Where a certain parcel of land, remaining in the ownership of a person who had conveyed adjoining land, was not sufficiently defined as a separate lot on any recorded deed, plan, or other instrument before a town's zoning by-law took effect, the parcel was not entitled to treatment as a buildable lot by virtue of the "grandfather" provisions of G. L. c. 40A, Section 6. [549-551]
CIVIL ACTION commenced in the Superior Court Department on March 22, 1988.
Motions for summary judgment were heard by Andrew Gill Meyer, J.
E. Peter Mullane for the plaintiffs.
Thomas B. Bracken for the defendant.
FINE, J. The plaintiffs own two lots in Chilmark separated by Tabor House Road, a way used by the public at least since 1968, and probably since 1849. The lot easterly of the road contains over ten acres. The lot westerly of the road (the subject lot) is much smaller, containing approximately 17,000 square feet. Both lots are located in an area zoned for residential or agricultural use. The plaintiffs want to construct a residence on the subject lot, but it is significantly undersized according to the dimensional requirements in Chilmark's zoning by-law in effect since 1972. [Note 2]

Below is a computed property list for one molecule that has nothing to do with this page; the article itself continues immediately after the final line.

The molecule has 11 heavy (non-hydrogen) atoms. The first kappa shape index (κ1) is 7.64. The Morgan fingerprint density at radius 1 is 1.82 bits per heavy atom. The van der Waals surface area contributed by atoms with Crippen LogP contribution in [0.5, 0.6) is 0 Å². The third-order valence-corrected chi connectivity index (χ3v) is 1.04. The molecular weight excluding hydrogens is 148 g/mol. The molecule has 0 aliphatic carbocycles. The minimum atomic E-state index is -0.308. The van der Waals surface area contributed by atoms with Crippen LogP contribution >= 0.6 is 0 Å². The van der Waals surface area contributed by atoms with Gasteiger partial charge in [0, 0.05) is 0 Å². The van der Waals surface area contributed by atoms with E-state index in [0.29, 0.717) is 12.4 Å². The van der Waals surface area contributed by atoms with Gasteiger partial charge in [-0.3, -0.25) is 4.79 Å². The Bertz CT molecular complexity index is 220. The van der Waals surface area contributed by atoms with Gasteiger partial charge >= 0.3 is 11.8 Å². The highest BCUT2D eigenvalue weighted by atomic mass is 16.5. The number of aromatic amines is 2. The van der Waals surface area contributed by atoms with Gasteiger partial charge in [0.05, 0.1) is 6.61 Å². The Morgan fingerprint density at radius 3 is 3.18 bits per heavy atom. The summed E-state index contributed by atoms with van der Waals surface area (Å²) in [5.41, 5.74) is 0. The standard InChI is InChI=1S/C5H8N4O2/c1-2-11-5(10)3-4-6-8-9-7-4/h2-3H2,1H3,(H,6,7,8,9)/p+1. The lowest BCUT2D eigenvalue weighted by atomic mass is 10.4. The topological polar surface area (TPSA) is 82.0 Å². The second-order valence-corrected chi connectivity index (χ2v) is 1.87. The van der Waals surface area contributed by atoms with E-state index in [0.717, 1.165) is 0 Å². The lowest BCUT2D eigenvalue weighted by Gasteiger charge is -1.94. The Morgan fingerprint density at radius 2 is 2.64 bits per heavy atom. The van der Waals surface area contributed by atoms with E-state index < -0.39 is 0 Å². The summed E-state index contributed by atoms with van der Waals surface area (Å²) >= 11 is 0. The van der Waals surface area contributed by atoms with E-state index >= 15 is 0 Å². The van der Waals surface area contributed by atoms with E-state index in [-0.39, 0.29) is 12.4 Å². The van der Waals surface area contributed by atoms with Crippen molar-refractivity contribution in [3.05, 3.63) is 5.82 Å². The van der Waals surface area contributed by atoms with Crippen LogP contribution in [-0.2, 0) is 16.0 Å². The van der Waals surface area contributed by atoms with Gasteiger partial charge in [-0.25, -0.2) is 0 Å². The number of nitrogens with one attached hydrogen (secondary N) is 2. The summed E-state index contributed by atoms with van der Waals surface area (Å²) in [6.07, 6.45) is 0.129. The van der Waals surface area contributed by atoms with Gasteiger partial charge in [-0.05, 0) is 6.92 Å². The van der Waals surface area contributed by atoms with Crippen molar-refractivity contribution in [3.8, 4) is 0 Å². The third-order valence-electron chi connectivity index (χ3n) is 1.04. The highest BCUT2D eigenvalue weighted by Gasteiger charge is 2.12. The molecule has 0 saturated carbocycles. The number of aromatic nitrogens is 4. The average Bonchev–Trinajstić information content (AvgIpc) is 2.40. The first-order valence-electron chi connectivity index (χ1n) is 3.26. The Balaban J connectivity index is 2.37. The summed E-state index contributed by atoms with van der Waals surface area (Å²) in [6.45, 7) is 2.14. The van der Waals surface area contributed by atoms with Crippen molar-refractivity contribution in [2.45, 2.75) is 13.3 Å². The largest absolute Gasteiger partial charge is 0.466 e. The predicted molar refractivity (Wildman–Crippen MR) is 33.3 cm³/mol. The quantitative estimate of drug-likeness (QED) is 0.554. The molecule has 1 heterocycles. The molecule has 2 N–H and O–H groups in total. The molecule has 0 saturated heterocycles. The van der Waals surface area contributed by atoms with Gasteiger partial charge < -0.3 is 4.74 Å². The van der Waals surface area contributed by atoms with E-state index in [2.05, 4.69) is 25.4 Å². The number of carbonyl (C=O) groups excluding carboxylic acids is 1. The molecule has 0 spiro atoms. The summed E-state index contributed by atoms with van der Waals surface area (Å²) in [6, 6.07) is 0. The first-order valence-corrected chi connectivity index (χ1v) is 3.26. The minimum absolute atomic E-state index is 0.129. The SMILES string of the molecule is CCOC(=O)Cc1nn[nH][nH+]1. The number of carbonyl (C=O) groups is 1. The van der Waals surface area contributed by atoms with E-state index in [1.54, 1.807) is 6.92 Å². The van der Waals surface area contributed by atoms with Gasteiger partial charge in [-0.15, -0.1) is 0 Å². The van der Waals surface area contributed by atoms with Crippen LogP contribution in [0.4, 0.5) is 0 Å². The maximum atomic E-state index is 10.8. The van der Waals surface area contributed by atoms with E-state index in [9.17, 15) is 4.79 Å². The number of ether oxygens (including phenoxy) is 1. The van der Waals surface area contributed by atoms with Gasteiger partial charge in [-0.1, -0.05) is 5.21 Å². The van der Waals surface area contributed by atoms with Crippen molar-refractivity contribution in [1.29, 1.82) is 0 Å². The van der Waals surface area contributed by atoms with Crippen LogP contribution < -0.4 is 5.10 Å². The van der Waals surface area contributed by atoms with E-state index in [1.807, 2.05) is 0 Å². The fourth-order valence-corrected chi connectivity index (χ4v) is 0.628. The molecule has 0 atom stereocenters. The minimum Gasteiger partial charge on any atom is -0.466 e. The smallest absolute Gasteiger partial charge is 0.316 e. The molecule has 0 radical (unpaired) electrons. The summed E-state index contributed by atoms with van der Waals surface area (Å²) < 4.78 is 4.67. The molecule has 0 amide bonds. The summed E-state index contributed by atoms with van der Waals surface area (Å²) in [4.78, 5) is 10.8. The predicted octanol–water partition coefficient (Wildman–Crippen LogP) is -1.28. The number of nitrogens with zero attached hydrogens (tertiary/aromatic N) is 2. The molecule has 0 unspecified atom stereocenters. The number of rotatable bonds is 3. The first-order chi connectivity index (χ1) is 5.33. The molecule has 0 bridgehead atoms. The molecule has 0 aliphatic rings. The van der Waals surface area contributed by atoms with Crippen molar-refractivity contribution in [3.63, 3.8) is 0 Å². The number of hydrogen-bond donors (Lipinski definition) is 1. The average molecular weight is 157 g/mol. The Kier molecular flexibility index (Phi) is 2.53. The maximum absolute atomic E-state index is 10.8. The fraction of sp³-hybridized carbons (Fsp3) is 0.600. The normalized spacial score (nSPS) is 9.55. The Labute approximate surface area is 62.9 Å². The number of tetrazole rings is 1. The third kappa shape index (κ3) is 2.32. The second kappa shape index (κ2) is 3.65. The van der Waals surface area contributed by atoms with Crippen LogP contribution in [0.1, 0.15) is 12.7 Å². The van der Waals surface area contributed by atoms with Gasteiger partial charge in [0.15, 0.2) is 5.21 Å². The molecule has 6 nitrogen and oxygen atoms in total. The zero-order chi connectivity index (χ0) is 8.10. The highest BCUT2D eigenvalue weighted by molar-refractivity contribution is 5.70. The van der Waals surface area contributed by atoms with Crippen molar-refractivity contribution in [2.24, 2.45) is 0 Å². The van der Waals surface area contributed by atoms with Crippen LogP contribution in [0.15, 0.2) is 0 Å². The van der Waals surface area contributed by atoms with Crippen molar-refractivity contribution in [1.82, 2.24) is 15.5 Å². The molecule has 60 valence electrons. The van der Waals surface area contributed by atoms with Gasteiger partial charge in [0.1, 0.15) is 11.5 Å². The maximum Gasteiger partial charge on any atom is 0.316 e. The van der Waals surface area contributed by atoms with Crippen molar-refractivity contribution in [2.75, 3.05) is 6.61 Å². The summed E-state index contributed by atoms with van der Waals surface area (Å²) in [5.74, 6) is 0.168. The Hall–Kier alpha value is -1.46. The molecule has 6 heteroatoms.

The plaintiffs filed an application to the board of health of Chilmark for a variance from its septic system setback requirements. The application was denied. They brought this action in the Superior Court seeking, among other things, to have the denial of their application annulled. The board of health moved for summary judgment on the ground that the subject lot is not a buildable lot because the plaintiffs were not entitled to "grandfather" protection under G. L. c. 40A, Section 6, and the propriety of the board's decision on the septic system setback requirement, therefore, was moot. The plaintiffs filed a cross motion for partial summary judgment seeking a determination that the right to construct a residence on the lot was protected by G. L. c. 40A, Section 6. The board's motion was allowed, and the plaintiffs' motion was denied. On appeal both sides have addressed the issue of the plaintiffs' right to "grandfather" protection under the statute. We decline to consider on our own motion the unusual procedural route to this court and, in particular, the standing of the Chilmark board of health to raise the issue. On the merits, we affirm.